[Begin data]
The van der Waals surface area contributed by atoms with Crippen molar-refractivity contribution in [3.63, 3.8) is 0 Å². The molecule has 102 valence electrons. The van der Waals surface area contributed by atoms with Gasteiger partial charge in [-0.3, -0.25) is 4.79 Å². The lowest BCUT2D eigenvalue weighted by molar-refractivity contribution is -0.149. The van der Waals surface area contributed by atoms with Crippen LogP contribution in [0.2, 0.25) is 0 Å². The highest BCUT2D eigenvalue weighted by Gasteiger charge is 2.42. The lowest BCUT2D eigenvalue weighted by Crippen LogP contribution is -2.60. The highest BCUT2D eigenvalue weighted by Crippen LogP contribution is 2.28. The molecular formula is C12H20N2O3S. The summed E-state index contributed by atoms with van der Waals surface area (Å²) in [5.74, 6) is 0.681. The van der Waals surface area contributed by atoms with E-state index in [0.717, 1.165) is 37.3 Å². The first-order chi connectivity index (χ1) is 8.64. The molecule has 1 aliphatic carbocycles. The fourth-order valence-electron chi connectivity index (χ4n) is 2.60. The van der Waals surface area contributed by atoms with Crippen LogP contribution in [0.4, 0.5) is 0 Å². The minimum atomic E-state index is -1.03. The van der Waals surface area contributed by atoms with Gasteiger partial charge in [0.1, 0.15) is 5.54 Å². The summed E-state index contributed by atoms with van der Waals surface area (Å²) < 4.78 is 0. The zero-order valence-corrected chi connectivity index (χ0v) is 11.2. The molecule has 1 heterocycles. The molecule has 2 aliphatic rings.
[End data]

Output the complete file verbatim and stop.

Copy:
The van der Waals surface area contributed by atoms with Crippen molar-refractivity contribution in [3.63, 3.8) is 0 Å². The molecule has 102 valence electrons. The van der Waals surface area contributed by atoms with Gasteiger partial charge in [-0.3, -0.25) is 4.79 Å². The lowest BCUT2D eigenvalue weighted by molar-refractivity contribution is -0.149. The van der Waals surface area contributed by atoms with Crippen LogP contribution in [0.2, 0.25) is 0 Å². The highest BCUT2D eigenvalue weighted by Gasteiger charge is 2.42. The lowest BCUT2D eigenvalue weighted by Crippen LogP contribution is -2.60. The highest BCUT2D eigenvalue weighted by Crippen LogP contribution is 2.28. The molecular formula is C12H20N2O3S. The summed E-state index contributed by atoms with van der Waals surface area (Å²) in [5.74, 6) is 0.681. The van der Waals surface area contributed by atoms with E-state index in [0.717, 1.165) is 37.3 Å². The first-order chi connectivity index (χ1) is 8.64. The molecule has 1 aliphatic carbocycles. The fourth-order valence-electron chi connectivity index (χ4n) is 2.60. The van der Waals surface area contributed by atoms with Crippen LogP contribution in [0.4, 0.5) is 0 Å². The minimum atomic E-state index is -1.03. The van der Waals surface area contributed by atoms with Gasteiger partial charge in [0.1, 0.15) is 5.54 Å². The summed E-state index contributed by atoms with van der Waals surface area (Å²) < 4.78 is 0. The zero-order valence-corrected chi connectivity index (χ0v) is 11.2. The molecule has 1 heterocycles. The molecule has 2 aliphatic rings.